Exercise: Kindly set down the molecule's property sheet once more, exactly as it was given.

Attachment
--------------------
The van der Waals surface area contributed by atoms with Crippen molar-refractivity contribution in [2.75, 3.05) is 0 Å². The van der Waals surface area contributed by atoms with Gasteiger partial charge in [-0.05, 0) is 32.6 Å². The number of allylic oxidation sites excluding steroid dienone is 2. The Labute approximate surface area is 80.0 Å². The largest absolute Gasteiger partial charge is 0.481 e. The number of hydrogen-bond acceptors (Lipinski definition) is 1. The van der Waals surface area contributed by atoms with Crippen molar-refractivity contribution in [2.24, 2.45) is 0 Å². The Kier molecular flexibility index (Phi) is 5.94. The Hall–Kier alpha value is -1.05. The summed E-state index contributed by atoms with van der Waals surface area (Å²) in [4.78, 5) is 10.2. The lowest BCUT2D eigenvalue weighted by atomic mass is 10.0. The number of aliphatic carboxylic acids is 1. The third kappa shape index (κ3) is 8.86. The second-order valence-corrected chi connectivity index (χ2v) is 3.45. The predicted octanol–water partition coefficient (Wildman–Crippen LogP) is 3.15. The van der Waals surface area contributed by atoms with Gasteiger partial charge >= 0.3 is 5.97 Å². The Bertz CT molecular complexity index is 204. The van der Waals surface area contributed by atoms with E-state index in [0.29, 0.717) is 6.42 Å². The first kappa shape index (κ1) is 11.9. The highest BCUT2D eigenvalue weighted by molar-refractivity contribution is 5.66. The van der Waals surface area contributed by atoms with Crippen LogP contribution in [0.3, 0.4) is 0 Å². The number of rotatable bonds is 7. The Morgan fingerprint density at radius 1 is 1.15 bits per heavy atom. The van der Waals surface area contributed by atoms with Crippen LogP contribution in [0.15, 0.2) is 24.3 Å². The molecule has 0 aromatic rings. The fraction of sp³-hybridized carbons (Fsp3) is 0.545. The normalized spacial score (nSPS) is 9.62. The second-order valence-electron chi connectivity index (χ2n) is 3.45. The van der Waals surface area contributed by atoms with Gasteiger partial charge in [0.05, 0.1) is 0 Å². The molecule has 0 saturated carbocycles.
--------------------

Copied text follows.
The van der Waals surface area contributed by atoms with Crippen molar-refractivity contribution in [2.75, 3.05) is 0 Å². The van der Waals surface area contributed by atoms with Gasteiger partial charge in [-0.05, 0) is 32.6 Å². The number of allylic oxidation sites excluding steroid dienone is 2. The Labute approximate surface area is 80.0 Å². The largest absolute Gasteiger partial charge is 0.481 e. The number of hydrogen-bond acceptors (Lipinski definition) is 1. The van der Waals surface area contributed by atoms with Crippen molar-refractivity contribution in [2.24, 2.45) is 0 Å². The Kier molecular flexibility index (Phi) is 5.94. The Hall–Kier alpha value is -1.05. The summed E-state index contributed by atoms with van der Waals surface area (Å²) in [4.78, 5) is 10.2. The lowest BCUT2D eigenvalue weighted by atomic mass is 10.0. The number of aliphatic carboxylic acids is 1. The third kappa shape index (κ3) is 8.86. The second-order valence-corrected chi connectivity index (χ2v) is 3.45. The predicted octanol–water partition coefficient (Wildman–Crippen LogP) is 3.15. The van der Waals surface area contributed by atoms with Gasteiger partial charge >= 0.3 is 5.97 Å². The Bertz CT molecular complexity index is 204. The van der Waals surface area contributed by atoms with E-state index in [0.29, 0.717) is 6.42 Å². The first kappa shape index (κ1) is 11.9. The highest BCUT2D eigenvalue weighted by molar-refractivity contribution is 5.66. The van der Waals surface area contributed by atoms with Crippen LogP contribution in [0.3, 0.4) is 0 Å². The number of rotatable bonds is 7. The Morgan fingerprint density at radius 1 is 1.15 bits per heavy atom. The van der Waals surface area contributed by atoms with Crippen LogP contribution in [0.15, 0.2) is 24.3 Å². The molecule has 0 aromatic rings. The fraction of sp³-hybridized carbons (Fsp3) is 0.545. The normalized spacial score (nSPS) is 9.62. The second-order valence-electron chi connectivity index (χ2n) is 3.45. The van der Waals surface area contributed by atoms with Gasteiger partial charge in [0.05, 0.1) is 0 Å². The molecule has 0 saturated carbocycles.